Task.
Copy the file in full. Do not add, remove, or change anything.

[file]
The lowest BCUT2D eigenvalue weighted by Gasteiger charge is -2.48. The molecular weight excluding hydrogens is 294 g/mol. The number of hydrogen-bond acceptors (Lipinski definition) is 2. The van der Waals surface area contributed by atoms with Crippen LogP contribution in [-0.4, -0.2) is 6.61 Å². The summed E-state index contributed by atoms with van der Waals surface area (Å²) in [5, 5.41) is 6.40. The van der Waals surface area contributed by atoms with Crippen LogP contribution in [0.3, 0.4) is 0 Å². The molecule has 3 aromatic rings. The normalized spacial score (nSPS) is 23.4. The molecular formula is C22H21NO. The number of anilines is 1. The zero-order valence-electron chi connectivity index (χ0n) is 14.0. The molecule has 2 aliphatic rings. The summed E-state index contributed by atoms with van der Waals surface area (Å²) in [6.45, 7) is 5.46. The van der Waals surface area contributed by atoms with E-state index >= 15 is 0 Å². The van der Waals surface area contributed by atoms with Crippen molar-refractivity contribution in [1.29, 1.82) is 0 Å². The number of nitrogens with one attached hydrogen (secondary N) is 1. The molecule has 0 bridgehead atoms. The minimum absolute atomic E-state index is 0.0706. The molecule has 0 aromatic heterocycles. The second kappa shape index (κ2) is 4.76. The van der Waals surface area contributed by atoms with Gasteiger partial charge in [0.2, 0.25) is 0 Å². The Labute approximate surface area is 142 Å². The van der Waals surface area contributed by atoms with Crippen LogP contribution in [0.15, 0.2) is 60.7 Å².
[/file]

The lowest BCUT2D eigenvalue weighted by Gasteiger charge is -2.48. The molecular weight excluding hydrogens is 294 g/mol. The number of hydrogen-bond acceptors (Lipinski definition) is 2. The van der Waals surface area contributed by atoms with Crippen LogP contribution in [-0.4, -0.2) is 6.61 Å². The summed E-state index contributed by atoms with van der Waals surface area (Å²) in [5, 5.41) is 6.40. The van der Waals surface area contributed by atoms with Crippen LogP contribution in [0.3, 0.4) is 0 Å². The molecule has 3 aromatic rings. The normalized spacial score (nSPS) is 23.4. The molecular formula is C22H21NO. The number of anilines is 1. The zero-order valence-electron chi connectivity index (χ0n) is 14.0. The molecule has 2 aliphatic rings. The summed E-state index contributed by atoms with van der Waals surface area (Å²) in [6.45, 7) is 5.46. The van der Waals surface area contributed by atoms with E-state index >= 15 is 0 Å². The van der Waals surface area contributed by atoms with Crippen molar-refractivity contribution in [1.29, 1.82) is 0 Å². The number of nitrogens with one attached hydrogen (secondary N) is 1. The molecule has 0 bridgehead atoms. The minimum absolute atomic E-state index is 0.0706. The molecule has 0 aromatic heterocycles. The second kappa shape index (κ2) is 4.76. The van der Waals surface area contributed by atoms with Gasteiger partial charge in [0.2, 0.25) is 0 Å². The Labute approximate surface area is 142 Å². The van der Waals surface area contributed by atoms with Crippen LogP contribution in [0.15, 0.2) is 60.7 Å².